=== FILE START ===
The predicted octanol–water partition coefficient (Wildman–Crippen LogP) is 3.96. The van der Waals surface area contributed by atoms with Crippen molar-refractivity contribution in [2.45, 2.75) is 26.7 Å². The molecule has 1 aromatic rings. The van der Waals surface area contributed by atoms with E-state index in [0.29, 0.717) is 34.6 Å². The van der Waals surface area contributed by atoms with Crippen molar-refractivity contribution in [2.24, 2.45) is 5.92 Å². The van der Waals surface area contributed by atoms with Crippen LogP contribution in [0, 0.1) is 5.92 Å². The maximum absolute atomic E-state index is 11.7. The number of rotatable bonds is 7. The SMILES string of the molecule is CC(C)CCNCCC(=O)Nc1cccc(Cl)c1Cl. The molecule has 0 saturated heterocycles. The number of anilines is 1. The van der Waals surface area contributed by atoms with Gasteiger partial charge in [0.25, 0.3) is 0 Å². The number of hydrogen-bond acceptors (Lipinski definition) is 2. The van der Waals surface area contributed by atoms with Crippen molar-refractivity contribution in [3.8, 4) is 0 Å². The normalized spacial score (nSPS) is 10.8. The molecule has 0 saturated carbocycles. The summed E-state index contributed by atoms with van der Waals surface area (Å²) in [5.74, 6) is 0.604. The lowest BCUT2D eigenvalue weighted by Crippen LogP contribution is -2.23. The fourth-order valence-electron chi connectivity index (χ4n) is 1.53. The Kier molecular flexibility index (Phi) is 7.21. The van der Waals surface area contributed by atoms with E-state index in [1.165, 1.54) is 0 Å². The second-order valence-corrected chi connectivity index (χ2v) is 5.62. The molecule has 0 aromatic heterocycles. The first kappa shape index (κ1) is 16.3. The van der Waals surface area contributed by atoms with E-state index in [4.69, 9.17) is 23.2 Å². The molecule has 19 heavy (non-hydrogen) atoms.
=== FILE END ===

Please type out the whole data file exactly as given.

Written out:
The predicted octanol–water partition coefficient (Wildman–Crippen LogP) is 3.96. The van der Waals surface area contributed by atoms with Crippen molar-refractivity contribution in [2.45, 2.75) is 26.7 Å². The molecule has 1 aromatic rings. The van der Waals surface area contributed by atoms with E-state index in [0.29, 0.717) is 34.6 Å². The van der Waals surface area contributed by atoms with Crippen molar-refractivity contribution in [2.24, 2.45) is 5.92 Å². The van der Waals surface area contributed by atoms with Crippen LogP contribution in [0, 0.1) is 5.92 Å². The maximum absolute atomic E-state index is 11.7. The number of rotatable bonds is 7. The SMILES string of the molecule is CC(C)CCNCCC(=O)Nc1cccc(Cl)c1Cl. The molecule has 0 saturated heterocycles. The number of anilines is 1. The van der Waals surface area contributed by atoms with Gasteiger partial charge in [0.25, 0.3) is 0 Å². The number of hydrogen-bond acceptors (Lipinski definition) is 2. The van der Waals surface area contributed by atoms with Crippen molar-refractivity contribution in [3.8, 4) is 0 Å². The normalized spacial score (nSPS) is 10.8. The molecule has 0 saturated carbocycles. The summed E-state index contributed by atoms with van der Waals surface area (Å²) in [5.74, 6) is 0.604. The lowest BCUT2D eigenvalue weighted by Crippen LogP contribution is -2.23. The fourth-order valence-electron chi connectivity index (χ4n) is 1.53. The Kier molecular flexibility index (Phi) is 7.21. The van der Waals surface area contributed by atoms with E-state index in [1.165, 1.54) is 0 Å². The second-order valence-corrected chi connectivity index (χ2v) is 5.62. The molecule has 0 aromatic heterocycles. The first kappa shape index (κ1) is 16.3. The van der Waals surface area contributed by atoms with E-state index in [4.69, 9.17) is 23.2 Å². The molecule has 19 heavy (non-hydrogen) atoms.